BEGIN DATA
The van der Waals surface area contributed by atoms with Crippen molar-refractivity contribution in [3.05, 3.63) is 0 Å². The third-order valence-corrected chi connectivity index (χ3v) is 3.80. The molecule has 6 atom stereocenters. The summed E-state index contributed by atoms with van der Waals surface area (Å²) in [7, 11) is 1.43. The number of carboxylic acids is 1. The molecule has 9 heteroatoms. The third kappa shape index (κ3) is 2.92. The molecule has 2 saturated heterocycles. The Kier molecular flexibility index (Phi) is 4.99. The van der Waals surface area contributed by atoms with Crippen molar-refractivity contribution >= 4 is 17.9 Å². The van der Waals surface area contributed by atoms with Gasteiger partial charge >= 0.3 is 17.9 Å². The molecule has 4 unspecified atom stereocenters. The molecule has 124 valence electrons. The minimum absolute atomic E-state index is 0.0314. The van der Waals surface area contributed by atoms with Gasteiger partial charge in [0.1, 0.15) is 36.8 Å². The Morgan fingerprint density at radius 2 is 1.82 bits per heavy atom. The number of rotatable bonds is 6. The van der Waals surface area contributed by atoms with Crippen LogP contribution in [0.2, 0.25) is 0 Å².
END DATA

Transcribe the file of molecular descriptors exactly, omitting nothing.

The van der Waals surface area contributed by atoms with Crippen molar-refractivity contribution in [3.05, 3.63) is 0 Å². The third-order valence-corrected chi connectivity index (χ3v) is 3.80. The molecule has 6 atom stereocenters. The summed E-state index contributed by atoms with van der Waals surface area (Å²) in [7, 11) is 1.43. The number of carboxylic acids is 1. The molecule has 9 heteroatoms. The third kappa shape index (κ3) is 2.92. The molecule has 2 saturated heterocycles. The Kier molecular flexibility index (Phi) is 4.99. The van der Waals surface area contributed by atoms with Crippen molar-refractivity contribution >= 4 is 17.9 Å². The van der Waals surface area contributed by atoms with Gasteiger partial charge >= 0.3 is 17.9 Å². The molecule has 4 unspecified atom stereocenters. The molecule has 124 valence electrons. The minimum absolute atomic E-state index is 0.0314. The van der Waals surface area contributed by atoms with Gasteiger partial charge in [0.1, 0.15) is 36.8 Å². The Morgan fingerprint density at radius 2 is 1.82 bits per heavy atom. The number of rotatable bonds is 6. The van der Waals surface area contributed by atoms with Crippen LogP contribution in [0.2, 0.25) is 0 Å².